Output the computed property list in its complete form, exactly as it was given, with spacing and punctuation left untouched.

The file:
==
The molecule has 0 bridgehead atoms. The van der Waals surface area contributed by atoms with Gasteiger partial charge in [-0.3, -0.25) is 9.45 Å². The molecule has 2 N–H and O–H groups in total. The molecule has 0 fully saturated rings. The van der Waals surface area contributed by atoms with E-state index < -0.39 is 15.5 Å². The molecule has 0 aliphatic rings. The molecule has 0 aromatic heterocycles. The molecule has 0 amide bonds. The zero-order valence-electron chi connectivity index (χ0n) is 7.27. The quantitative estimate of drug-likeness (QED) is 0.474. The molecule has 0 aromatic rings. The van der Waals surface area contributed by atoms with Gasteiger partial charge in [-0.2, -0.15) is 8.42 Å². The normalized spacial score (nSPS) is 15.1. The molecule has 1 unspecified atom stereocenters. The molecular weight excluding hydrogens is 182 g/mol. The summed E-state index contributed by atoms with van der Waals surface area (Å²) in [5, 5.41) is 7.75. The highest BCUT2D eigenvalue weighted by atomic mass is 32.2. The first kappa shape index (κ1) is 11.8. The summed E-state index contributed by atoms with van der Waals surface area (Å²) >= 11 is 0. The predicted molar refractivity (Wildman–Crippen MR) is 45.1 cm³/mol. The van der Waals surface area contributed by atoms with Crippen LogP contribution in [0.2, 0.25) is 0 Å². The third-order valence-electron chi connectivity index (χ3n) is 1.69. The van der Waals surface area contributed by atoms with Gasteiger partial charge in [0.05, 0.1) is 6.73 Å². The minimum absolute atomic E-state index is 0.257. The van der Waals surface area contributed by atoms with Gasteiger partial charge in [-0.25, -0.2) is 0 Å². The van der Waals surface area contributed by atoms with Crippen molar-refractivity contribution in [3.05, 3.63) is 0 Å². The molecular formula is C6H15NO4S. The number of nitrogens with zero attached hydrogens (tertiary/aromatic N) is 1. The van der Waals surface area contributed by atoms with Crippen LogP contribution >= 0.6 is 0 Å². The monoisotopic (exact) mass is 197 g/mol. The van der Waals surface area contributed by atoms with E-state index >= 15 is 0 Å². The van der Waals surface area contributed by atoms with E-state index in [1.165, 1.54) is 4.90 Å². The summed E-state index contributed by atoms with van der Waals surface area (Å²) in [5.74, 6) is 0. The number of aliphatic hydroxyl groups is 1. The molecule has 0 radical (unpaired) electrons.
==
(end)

The molecule has 0 bridgehead atoms. The van der Waals surface area contributed by atoms with Gasteiger partial charge in [-0.3, -0.25) is 9.45 Å². The molecule has 2 N–H and O–H groups in total. The molecule has 0 fully saturated rings. The van der Waals surface area contributed by atoms with E-state index < -0.39 is 15.5 Å². The molecule has 0 aliphatic rings. The molecule has 0 aromatic heterocycles. The molecule has 0 amide bonds. The zero-order valence-electron chi connectivity index (χ0n) is 7.27. The quantitative estimate of drug-likeness (QED) is 0.474. The molecule has 0 aromatic rings. The van der Waals surface area contributed by atoms with Gasteiger partial charge in [-0.2, -0.15) is 8.42 Å². The normalized spacial score (nSPS) is 15.1. The molecule has 1 unspecified atom stereocenters. The molecular weight excluding hydrogens is 182 g/mol. The summed E-state index contributed by atoms with van der Waals surface area (Å²) in [5, 5.41) is 7.75. The highest BCUT2D eigenvalue weighted by atomic mass is 32.2. The first kappa shape index (κ1) is 11.8. The summed E-state index contributed by atoms with van der Waals surface area (Å²) >= 11 is 0. The predicted molar refractivity (Wildman–Crippen MR) is 45.1 cm³/mol. The van der Waals surface area contributed by atoms with Crippen LogP contribution in [0.2, 0.25) is 0 Å². The third-order valence-electron chi connectivity index (χ3n) is 1.69. The van der Waals surface area contributed by atoms with Gasteiger partial charge in [0.05, 0.1) is 6.73 Å². The minimum absolute atomic E-state index is 0.257. The van der Waals surface area contributed by atoms with Gasteiger partial charge in [-0.25, -0.2) is 0 Å². The van der Waals surface area contributed by atoms with Crippen molar-refractivity contribution in [3.05, 3.63) is 0 Å². The molecular formula is C6H15NO4S. The number of nitrogens with zero attached hydrogens (tertiary/aromatic N) is 1. The van der Waals surface area contributed by atoms with Crippen LogP contribution >= 0.6 is 0 Å². The monoisotopic (exact) mass is 197 g/mol. The van der Waals surface area contributed by atoms with E-state index >= 15 is 0 Å². The van der Waals surface area contributed by atoms with E-state index in [1.165, 1.54) is 4.90 Å². The summed E-state index contributed by atoms with van der Waals surface area (Å²) in [5.74, 6) is 0. The number of aliphatic hydroxyl groups is 1. The molecule has 0 radical (unpaired) electrons.